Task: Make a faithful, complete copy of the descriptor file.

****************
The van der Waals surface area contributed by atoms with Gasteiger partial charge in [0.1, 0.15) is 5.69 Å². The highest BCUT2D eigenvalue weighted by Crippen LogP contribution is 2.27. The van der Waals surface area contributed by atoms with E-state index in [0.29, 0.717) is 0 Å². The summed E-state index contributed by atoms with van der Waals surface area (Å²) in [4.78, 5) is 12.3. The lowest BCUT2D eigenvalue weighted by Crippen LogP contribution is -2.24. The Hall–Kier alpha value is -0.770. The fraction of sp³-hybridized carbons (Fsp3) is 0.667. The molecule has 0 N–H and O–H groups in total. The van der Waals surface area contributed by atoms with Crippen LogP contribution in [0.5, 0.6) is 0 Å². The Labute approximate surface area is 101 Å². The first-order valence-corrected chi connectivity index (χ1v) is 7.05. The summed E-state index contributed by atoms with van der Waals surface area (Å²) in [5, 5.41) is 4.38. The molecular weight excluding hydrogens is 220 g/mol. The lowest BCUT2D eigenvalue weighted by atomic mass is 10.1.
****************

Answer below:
The van der Waals surface area contributed by atoms with Gasteiger partial charge in [0.1, 0.15) is 5.69 Å². The highest BCUT2D eigenvalue weighted by Crippen LogP contribution is 2.27. The van der Waals surface area contributed by atoms with E-state index in [0.29, 0.717) is 0 Å². The summed E-state index contributed by atoms with van der Waals surface area (Å²) in [4.78, 5) is 12.3. The lowest BCUT2D eigenvalue weighted by Crippen LogP contribution is -2.24. The Hall–Kier alpha value is -0.770. The fraction of sp³-hybridized carbons (Fsp3) is 0.667. The molecule has 0 N–H and O–H groups in total. The van der Waals surface area contributed by atoms with Crippen LogP contribution in [0.5, 0.6) is 0 Å². The Labute approximate surface area is 101 Å². The first-order valence-corrected chi connectivity index (χ1v) is 7.05. The summed E-state index contributed by atoms with van der Waals surface area (Å²) in [5, 5.41) is 4.38. The molecular weight excluding hydrogens is 220 g/mol. The lowest BCUT2D eigenvalue weighted by atomic mass is 10.1.